I wired up my brake light and it works. I connected to the bat+ side of the starter switch. I wondered if the light would come on when the hand brake lever was pulled back. It does not. I was prepared to connect to ign+ somewhere if it did. Good as is.
Installed and finished a friends upholstery in his 23 Runabout.
Nice day today and took the Good Ol' Girl for a trip to WallyWorld. Not's so good , car was flooding. Discovered the choke was closing on it's own. Need to replace choke spring and check float needle. Tapped on Carp and raw fuel was squirting out.
OH !! and good job Martynn. Did you get your car on the road for El Segundo Show ??
Gave the 09 a rest this week and changed the oil and a lub job on both the 14 Touring and the speedster.
A few months ago I installed friction shocks on the rear of the speedster and I found some small ones for the front but I never got around to installing them. They are not really necessary on the front, but I have seen severe axle tram on the rear of the speedster when I followed it over a dirt road. The front will be set very light, more for looks than any necessity.
Building a front axle in preparation for the next T build.
Had a nice visit with Dallas Landers and his buddy Friday. Found him some more parts for his TT project. Dave
Stripped a Frontenac model t motor last week, then started looking for new valves for the SO Fronty head. Found valves very close to what I needed. Just had to cut 1/2" off the stem and cut a grove for the keepers. That done, then started on the rest of the head reconditioning.
Ordered a new stroker Scat crank with model a size journals, plus a set of Scat insert rods. Soon will order the new drum set and shaft for the transmission restoration.
Will balance everything and start reassembly in the next month, or as soon as the crank and rods show up.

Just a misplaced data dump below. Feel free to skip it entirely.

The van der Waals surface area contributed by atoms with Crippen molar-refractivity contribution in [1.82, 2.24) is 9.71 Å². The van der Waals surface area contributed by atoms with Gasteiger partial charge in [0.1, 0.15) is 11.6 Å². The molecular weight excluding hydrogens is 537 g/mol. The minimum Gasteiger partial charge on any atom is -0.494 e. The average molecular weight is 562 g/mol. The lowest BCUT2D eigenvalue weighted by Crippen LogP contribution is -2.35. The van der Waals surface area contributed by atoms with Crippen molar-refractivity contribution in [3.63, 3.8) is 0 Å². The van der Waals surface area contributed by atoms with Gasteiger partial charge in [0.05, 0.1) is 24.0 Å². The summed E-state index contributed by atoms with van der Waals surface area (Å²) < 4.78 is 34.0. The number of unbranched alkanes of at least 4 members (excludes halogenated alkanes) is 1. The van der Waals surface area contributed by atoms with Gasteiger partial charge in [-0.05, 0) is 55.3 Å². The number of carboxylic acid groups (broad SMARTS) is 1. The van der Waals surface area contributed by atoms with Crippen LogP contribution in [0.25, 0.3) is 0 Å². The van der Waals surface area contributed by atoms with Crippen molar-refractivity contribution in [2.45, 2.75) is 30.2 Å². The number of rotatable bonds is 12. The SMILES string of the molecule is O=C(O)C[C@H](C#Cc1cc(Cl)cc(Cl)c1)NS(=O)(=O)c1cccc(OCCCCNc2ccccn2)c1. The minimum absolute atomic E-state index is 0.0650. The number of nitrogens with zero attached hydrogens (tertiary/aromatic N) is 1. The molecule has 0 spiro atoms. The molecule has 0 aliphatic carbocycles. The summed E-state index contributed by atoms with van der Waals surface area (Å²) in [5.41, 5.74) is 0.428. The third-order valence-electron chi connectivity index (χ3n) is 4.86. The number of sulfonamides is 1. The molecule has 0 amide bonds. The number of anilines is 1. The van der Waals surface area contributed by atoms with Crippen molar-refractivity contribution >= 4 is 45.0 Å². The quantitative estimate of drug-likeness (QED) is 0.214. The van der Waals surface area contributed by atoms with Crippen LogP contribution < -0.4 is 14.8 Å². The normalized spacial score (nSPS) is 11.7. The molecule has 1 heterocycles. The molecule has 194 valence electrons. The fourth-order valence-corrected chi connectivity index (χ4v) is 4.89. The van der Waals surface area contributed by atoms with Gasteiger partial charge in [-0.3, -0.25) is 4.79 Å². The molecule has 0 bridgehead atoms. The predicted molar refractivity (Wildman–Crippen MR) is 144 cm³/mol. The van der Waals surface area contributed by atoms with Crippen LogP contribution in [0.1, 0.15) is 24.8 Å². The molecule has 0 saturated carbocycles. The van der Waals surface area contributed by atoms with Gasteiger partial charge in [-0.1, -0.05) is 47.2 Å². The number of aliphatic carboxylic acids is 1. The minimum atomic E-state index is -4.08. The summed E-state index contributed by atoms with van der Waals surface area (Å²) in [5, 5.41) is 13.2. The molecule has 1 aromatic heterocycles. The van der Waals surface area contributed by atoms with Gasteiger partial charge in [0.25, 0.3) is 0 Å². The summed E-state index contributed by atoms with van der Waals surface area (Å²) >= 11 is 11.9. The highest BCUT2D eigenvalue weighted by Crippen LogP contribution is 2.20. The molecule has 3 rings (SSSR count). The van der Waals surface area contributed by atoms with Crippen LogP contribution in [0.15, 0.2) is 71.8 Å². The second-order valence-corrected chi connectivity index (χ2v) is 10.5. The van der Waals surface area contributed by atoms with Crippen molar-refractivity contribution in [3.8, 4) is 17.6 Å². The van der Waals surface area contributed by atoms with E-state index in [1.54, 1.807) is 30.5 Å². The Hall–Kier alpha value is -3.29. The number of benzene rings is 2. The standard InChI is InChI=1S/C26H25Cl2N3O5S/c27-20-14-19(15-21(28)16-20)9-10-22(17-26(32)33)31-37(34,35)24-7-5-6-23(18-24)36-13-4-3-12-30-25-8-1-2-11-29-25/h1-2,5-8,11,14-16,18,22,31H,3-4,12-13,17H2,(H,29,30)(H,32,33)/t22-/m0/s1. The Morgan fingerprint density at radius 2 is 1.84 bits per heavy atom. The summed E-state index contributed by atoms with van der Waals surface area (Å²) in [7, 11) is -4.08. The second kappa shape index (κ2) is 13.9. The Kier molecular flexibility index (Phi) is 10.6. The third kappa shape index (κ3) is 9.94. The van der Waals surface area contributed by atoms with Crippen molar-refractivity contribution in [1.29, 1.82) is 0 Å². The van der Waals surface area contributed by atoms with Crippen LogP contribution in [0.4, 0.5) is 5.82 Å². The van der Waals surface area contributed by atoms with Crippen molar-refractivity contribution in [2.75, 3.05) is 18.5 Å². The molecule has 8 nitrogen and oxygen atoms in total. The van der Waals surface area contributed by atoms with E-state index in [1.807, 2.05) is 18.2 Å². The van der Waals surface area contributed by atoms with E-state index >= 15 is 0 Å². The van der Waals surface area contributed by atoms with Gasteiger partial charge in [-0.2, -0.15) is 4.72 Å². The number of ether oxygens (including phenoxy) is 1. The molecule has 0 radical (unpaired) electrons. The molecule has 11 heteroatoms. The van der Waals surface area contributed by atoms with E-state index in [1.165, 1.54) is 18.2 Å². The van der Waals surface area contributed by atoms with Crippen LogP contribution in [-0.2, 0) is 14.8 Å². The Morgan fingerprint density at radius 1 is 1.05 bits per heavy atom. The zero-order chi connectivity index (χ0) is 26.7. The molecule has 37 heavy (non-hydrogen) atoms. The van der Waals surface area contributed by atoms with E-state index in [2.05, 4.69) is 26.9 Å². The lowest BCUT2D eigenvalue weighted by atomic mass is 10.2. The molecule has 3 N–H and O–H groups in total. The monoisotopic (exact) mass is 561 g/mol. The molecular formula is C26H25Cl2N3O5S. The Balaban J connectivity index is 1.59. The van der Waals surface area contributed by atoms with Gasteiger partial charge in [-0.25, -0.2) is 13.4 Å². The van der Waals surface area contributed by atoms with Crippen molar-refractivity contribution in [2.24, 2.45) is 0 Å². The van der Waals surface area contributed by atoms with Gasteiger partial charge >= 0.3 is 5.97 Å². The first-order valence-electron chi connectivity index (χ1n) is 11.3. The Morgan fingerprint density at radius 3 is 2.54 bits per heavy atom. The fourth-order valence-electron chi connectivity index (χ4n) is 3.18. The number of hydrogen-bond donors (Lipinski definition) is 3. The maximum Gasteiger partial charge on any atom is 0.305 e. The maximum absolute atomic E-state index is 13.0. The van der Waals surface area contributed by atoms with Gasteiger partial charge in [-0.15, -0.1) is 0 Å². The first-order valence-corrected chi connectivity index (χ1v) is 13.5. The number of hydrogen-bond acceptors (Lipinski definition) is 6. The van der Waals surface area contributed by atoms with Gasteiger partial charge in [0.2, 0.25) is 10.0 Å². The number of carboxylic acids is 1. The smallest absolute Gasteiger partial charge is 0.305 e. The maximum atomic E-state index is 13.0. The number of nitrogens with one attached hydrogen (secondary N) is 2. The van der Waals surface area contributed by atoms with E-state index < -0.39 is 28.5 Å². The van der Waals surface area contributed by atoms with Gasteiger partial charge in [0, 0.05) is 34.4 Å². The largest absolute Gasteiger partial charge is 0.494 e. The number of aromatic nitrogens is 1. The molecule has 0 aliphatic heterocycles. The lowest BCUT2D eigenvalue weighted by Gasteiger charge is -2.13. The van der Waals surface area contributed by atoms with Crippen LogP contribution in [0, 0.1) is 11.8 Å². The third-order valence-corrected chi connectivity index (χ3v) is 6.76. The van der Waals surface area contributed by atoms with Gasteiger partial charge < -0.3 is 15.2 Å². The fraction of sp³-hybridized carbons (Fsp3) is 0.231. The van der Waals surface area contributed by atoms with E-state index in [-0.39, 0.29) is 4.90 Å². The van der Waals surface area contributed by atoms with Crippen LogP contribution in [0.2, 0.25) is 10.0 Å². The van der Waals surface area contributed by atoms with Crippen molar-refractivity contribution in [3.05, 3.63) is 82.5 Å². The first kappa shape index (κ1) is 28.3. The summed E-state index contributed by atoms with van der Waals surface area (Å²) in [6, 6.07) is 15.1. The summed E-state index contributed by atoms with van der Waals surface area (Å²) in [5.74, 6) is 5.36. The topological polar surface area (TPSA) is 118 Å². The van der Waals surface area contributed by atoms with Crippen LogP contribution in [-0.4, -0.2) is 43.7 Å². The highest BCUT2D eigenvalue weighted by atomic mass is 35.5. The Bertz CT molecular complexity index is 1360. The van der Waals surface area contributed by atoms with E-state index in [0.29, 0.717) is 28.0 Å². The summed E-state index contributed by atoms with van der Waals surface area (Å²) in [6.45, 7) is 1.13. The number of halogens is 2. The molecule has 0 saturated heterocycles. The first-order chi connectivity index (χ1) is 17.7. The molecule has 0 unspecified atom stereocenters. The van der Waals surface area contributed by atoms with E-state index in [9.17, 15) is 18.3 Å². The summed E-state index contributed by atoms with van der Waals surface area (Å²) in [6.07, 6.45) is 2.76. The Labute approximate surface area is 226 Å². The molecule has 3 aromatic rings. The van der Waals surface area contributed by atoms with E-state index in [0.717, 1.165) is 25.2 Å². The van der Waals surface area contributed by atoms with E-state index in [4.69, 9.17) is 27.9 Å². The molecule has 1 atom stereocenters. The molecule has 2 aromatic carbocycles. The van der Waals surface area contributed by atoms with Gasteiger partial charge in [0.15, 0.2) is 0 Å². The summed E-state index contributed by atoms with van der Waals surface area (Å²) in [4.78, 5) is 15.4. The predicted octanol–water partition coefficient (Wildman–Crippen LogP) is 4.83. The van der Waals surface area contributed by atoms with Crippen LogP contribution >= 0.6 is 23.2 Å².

Yanked the carb, removed choke arm (it was practically falling off, reoriented the choke spring, installed arm and staked it down. Hope it stays put for awhile, not much materiel left. Rechecked float level. Since the arm was almost odd and the spring had slipped out of the little hole it was causing the choke to pull itself on and flooding the carb as it was running down the road. Installed carb and hook up linkages tomorrow.
There was a 3/8" hole in the left side of the dashboard on my '23 runabout. I don't know what was originally there but didn't like the hole and didn't wan't to screw up the paint on the dashboard welding it up. So, I found a nice vintage Westclox dashboard clock and made a special bracket that used the existing hole rather than two bolts that would have been used. It still allows tilting back the clock to allow winding and setting the time.
It was a nice day here today so took the 26 out for a spin. Had a wonderful time and got quite a few waves
Yeah, I think I’ll leave my upholstery to the professionals!
I want my running board space for other things, so I'm putting a rear spare carrier on my touring, and I worked on that today.
My cousin Wally came over and applied heat to the rivets, and I did the mashing.
I haven't done enough riveting to be good at it. They aren't pretty, but they'll hold it together.
Good for another 90+ years.
After riveting, next was bending it into shape to fit. That involved a great big wrench...
...and a great big hammer. It was handy having a spare frame to make it fit.
I got it properly shaped for a rim to fit.
Very cool Steve, why is it whenever I see a picture of Wally he's holding a torch. Are you not allowed to play with fire? LOL
Hey, he had adult supervision. It's OK. Good work Steve.
Steve can play with fire BUT Wally is NOT allowed to play with a hammer. ;^}
My compliments to you, Steve and Wally, for a job well done. Looks GREAT!
Cool garage today so made it warmer using the hot air gun to shape the plastic tack strip around the body of the '24 project.